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Restarting Irrigation Systems in Spring


Ensure your customer’s irrigation system is set up for success. Read on for spring startup best practices.

February 25, 2022

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Turning on customers’ irrigation after the winter season is important to do correctly to avoid damaging the system.

First, check to ensure the winterization process was done correctly and there’s no electrical damage and all water was properly drained. Hard work in fall winterization leads to easier set up in spring season when workload is heavier.

Anything not maintained in the fall or damaged over the winter will need to be fixed as soon as you start systems up again in spring. It’s important to maintain communication with customers throughout the year about maintenance and irrigation schedules, and this helps your business continue good customer service. In the south, reaching out in January is a good time to begin conversations, and startups should begin in January - February.

For areas where the ground freezes, like the north, complete startups in late February and April (the month will be area dependent).

How to Recharge an Irrigation System

Remember to be cautious when starting irrigation systems after a prolonged time winterized. Inspect the sprinkler heads for any breakage before beginning, as a broken head can potentially cause injury to workers and damage to the system. Wear safety gear when installing, such as eye protection and gloves. If needed, use marking flags to ensure you do not disrupt any other pipelines.

A crew member should be manning the pump if not using a municipal water supply when turning the system back on and listening for any abnormalities. If there are odd sounds, this person should shut down and alert the team before continuing the process.

  1. Start by venting the system. Ensure the system is cleared of debris, open valves within the system, open couplers and air vents, and turn sprinklers to the “on” position. Air should bleed from the system when you first fill it. Check the backflow preventor and the valves in the valve box for leaks.
  2. Regulate and adjust the pressure before you fill the system. This prevents water hammer. As mentioned above, have crew members follow all safety precautions and wear eye protection and gloves, as well as use marking tags. Start with water pressure below 50 psi.
  3. Fill the system. Have the crew spread out throughout different points of the system to monitor water flow. Once water has reached the sprinklers, couplers, and open drains and there is no more air being pushed out of the system, the crew member monitoring those areas can shut off the sprinklers and close the drains to save water. Try to do this as slowly as possible for the optimal health of the system. Start from the point of the system at the highest elevation to the lowest until all air is moved out of the system
  4. Activate the controller and sprinklers. Keep the water pressure below 50 psi throughout this step. Turn on the sprinklers one zone at a time. Continue to have crew members listen to different parts of the system to ensure everything is running smoothly. You should be able to hear and see the difference between a correctly operating system and a pipe break or debris backup; lower pressure indicates a pipeline break.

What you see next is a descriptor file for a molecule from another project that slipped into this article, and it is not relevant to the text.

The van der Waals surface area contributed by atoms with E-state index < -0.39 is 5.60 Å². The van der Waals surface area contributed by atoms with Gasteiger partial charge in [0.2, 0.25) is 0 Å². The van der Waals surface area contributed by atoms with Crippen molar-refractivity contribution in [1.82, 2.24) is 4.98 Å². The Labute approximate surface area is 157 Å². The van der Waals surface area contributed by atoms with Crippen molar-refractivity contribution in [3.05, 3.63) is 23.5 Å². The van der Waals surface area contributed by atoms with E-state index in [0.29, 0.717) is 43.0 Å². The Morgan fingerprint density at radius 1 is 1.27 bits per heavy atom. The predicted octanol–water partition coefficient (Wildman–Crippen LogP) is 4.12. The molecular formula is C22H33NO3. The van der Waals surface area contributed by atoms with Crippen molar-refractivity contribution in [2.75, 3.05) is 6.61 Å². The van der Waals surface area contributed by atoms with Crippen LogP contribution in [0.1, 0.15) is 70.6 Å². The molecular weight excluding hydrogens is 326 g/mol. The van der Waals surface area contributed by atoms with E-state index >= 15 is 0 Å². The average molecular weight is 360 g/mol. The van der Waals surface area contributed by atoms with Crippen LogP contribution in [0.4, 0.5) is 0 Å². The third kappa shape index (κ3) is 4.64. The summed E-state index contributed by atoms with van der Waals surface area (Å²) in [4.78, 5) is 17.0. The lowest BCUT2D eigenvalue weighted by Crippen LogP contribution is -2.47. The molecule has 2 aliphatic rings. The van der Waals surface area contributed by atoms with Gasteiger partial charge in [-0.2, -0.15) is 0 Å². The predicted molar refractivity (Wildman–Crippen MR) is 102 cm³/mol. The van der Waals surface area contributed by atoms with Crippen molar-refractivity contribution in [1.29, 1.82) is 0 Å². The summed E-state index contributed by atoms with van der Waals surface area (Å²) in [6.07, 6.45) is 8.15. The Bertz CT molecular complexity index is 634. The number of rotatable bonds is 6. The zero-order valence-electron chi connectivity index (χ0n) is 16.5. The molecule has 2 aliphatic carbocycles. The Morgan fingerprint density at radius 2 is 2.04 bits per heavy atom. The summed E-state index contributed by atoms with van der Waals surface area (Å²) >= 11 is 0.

5. Identify and fix any issues that arise. Look for heads not fully rotating, spraying incorrectly, or spraying in the wrong direction (misalignment is common for winter months). Listen for missing drip emitters- these will sound like a whoosh. Often the drip emitters are harder to see under plant cover, so take your time and listen carefully. Clean the filters if they’re not performing at 100%.
  6. Reprogram the controller according to customer needs and set the timer to the optimal time.

Mistakes to Avoid

Ensure the pressure is low enough to flow through system without causing damage. If this is set too high, it can cause pressure surges and potentially crack pipes. It is always better to have a slower refill using a lower pressure and flow than replacing surge damaged pipes or sprinklers.

Double check that the system is running smoothly and do full cycle run before leaving the jobsite. Ensure you’re watching every head work through its full pattern and they’re not stuck or misaligned.

Do not rush through a startup job, or your team may be called back for issues. If you rush, you waste time, labor, and money. Repair problems the same day or these issues will become another time and labor drain. Additionally, make sure you have enough people for the job. Note the size of the system before sending a crew out to complete the job, as you’ll need enough coverage to man each zone.

Upsell Opportunities

Startups are a great time to upsell, especially if a customer has outdated equipment. Before beginning the process, talk to the property manager or homeowner to discuss upgrade opportunities like high efficiency nozzles or SMART or Wi-Fi enabled controllers that will save them time and money.

Some product options are Rain Bird ESP-Me Smart Controller LNK Wi-Fi, Hunter WiFi Smart Controller Pro-HC Fixed with Hydrawise, and Irritrol Rain Dial Controller R Series.

Spring would also be an optimal time to add a new zone or change to a different kind of irrigation around the house, such as drip irrigation, before the system is turned back on. Ask customers what new plants they’ll have around the lawn and what they’re doing to maintain those plants.

Revisit notes from the property’s previous irrigation audit, as any coverage or repair suggestions are likely pertinent now.

Shop at SiteOne

SiteOne is your one-stop shop for all things irrigation. If you need help with a project or have any questions, your local branch associates will be happy to assist you. Pick up supplies in store or online at SiteOne.com.